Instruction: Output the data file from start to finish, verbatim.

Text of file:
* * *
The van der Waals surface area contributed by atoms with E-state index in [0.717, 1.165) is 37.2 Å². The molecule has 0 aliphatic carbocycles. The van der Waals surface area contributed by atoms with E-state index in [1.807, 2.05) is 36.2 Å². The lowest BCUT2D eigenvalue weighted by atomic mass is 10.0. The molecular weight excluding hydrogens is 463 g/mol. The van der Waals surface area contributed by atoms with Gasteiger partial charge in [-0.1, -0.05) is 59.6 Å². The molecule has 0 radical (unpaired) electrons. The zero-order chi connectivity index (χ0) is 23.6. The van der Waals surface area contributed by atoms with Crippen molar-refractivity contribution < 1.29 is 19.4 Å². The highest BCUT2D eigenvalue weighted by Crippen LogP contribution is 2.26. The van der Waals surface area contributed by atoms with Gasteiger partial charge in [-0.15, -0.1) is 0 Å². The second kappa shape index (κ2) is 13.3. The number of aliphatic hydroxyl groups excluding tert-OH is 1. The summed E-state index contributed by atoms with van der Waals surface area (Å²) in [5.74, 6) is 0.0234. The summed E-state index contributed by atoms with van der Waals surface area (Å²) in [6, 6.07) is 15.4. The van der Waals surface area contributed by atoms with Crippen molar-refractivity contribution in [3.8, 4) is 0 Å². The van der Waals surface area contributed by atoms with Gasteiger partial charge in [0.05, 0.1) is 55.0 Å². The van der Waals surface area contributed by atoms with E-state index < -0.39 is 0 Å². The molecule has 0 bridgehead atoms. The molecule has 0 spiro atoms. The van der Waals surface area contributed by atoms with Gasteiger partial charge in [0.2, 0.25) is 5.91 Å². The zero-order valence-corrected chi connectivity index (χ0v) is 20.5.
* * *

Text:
The van der Waals surface area contributed by atoms with E-state index in [0.717, 1.165) is 37.2 Å². The molecule has 0 aliphatic carbocycles. The van der Waals surface area contributed by atoms with E-state index in [1.807, 2.05) is 36.2 Å². The lowest BCUT2D eigenvalue weighted by atomic mass is 10.0. The molecular weight excluding hydrogens is 463 g/mol. The van der Waals surface area contributed by atoms with Gasteiger partial charge in [-0.1, -0.05) is 59.6 Å². The molecule has 0 radical (unpaired) electrons. The zero-order chi connectivity index (χ0) is 23.6. The van der Waals surface area contributed by atoms with Crippen molar-refractivity contribution < 1.29 is 19.4 Å². The highest BCUT2D eigenvalue weighted by Crippen LogP contribution is 2.26. The van der Waals surface area contributed by atoms with Gasteiger partial charge in [-0.15, -0.1) is 0 Å². The second kappa shape index (κ2) is 13.3. The number of aliphatic hydroxyl groups excluding tert-OH is 1. The summed E-state index contributed by atoms with van der Waals surface area (Å²) in [5.74, 6) is 0.0234. The summed E-state index contributed by atoms with van der Waals surface area (Å²) in [6, 6.07) is 15.4. The van der Waals surface area contributed by atoms with Crippen molar-refractivity contribution in [3.8, 4) is 0 Å². The van der Waals surface area contributed by atoms with Gasteiger partial charge in [0.05, 0.1) is 55.0 Å². The van der Waals surface area contributed by atoms with E-state index < -0.39 is 0 Å². The molecule has 0 bridgehead atoms. The molecule has 0 spiro atoms. The van der Waals surface area contributed by atoms with Gasteiger partial charge in [0.2, 0.25) is 5.91 Å². The zero-order valence-corrected chi connectivity index (χ0v) is 20.5.